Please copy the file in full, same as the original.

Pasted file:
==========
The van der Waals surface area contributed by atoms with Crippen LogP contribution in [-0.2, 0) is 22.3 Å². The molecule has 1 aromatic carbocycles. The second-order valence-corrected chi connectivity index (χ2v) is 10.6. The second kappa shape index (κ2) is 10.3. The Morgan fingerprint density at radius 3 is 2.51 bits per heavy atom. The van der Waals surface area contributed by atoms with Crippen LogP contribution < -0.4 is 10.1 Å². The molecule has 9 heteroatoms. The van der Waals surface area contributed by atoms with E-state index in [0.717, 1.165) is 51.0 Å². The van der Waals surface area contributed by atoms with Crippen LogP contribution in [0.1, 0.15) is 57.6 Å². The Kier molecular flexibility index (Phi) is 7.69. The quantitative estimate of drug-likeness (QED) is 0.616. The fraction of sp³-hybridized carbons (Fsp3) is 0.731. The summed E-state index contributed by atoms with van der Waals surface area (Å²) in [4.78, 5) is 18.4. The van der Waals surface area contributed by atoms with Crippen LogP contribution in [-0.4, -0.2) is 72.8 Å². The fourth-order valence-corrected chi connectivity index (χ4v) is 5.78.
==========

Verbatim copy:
The van der Waals surface area contributed by atoms with Crippen LogP contribution in [-0.2, 0) is 22.3 Å². The molecule has 1 aromatic carbocycles. The second-order valence-corrected chi connectivity index (χ2v) is 10.6. The second kappa shape index (κ2) is 10.3. The Morgan fingerprint density at radius 3 is 2.51 bits per heavy atom. The van der Waals surface area contributed by atoms with Crippen LogP contribution < -0.4 is 10.1 Å². The molecule has 9 heteroatoms. The van der Waals surface area contributed by atoms with E-state index in [0.717, 1.165) is 51.0 Å². The van der Waals surface area contributed by atoms with Crippen LogP contribution in [0.1, 0.15) is 57.6 Å². The Kier molecular flexibility index (Phi) is 7.69. The quantitative estimate of drug-likeness (QED) is 0.616. The fraction of sp³-hybridized carbons (Fsp3) is 0.731. The summed E-state index contributed by atoms with van der Waals surface area (Å²) in [4.78, 5) is 18.4. The van der Waals surface area contributed by atoms with Crippen LogP contribution in [-0.4, -0.2) is 72.8 Å². The fourth-order valence-corrected chi connectivity index (χ4v) is 5.78.